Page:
Madame Hoo spends a lot of the book without a voice. She emigrated from China as Mr. Hoo's second wife—although we never really figure out why she married him—and doesn't speak very good English. It's no surprise she feels alone and alienated in Sunset Towers.
Maybe it's no surprise, either, that she turns to a little light kleptomania as a means of saving up for a ticket back to China:
Madame Hoo knew from the shifting eyes that a bad person was in the room. She was the bad person. They would find out soon. The crutch lady had her writing-book back, but all those pretty things she was going to sell, they wanted them back, too. She would be punished. Soon. (24.9)
We can understand a pearl necklace and gold watch, but it's a mystery why she's so interested in Turtle's Mickey Mouse clock—maybe she just loves Disney? She spends most of her time staring out the window at the lake, wishing she could see back to China.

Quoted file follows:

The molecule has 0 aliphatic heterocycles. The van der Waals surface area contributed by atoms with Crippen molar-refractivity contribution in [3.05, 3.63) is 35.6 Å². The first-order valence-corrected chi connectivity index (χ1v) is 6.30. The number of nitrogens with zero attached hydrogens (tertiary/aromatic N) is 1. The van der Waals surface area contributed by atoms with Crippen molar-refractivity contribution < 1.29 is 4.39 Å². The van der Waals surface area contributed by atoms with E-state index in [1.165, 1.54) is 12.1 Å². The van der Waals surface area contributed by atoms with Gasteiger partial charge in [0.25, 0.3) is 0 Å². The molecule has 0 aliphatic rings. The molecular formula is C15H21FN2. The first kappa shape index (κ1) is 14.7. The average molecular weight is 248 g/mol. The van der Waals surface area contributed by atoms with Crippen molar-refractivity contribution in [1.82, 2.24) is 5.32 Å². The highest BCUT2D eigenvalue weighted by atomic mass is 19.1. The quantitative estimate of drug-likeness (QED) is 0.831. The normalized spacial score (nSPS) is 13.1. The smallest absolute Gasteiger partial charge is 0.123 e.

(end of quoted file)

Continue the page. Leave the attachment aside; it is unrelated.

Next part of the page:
Madame Hoo is also culturally misunderstood by both her husband and Grace Wexler, dressed in stereotypical, revealing clothes, and limited to pouring tea at the Hoos' restaurant:
Madame Hoo served in a tight-fitting silk gown slit high up her thigh, a costume as old-fashioned and impractical as bound feet. Women in China wore blouses and pants and jackets. That's what she would wear when she got home. (16.2)
But when we see her at the end of the book as the confident English-speaking Sunny, who's running a successful business by herself and takes a trip back to China on her own steam, we're pleased for her—she overcame the odds and finally became comfortable in a strange land.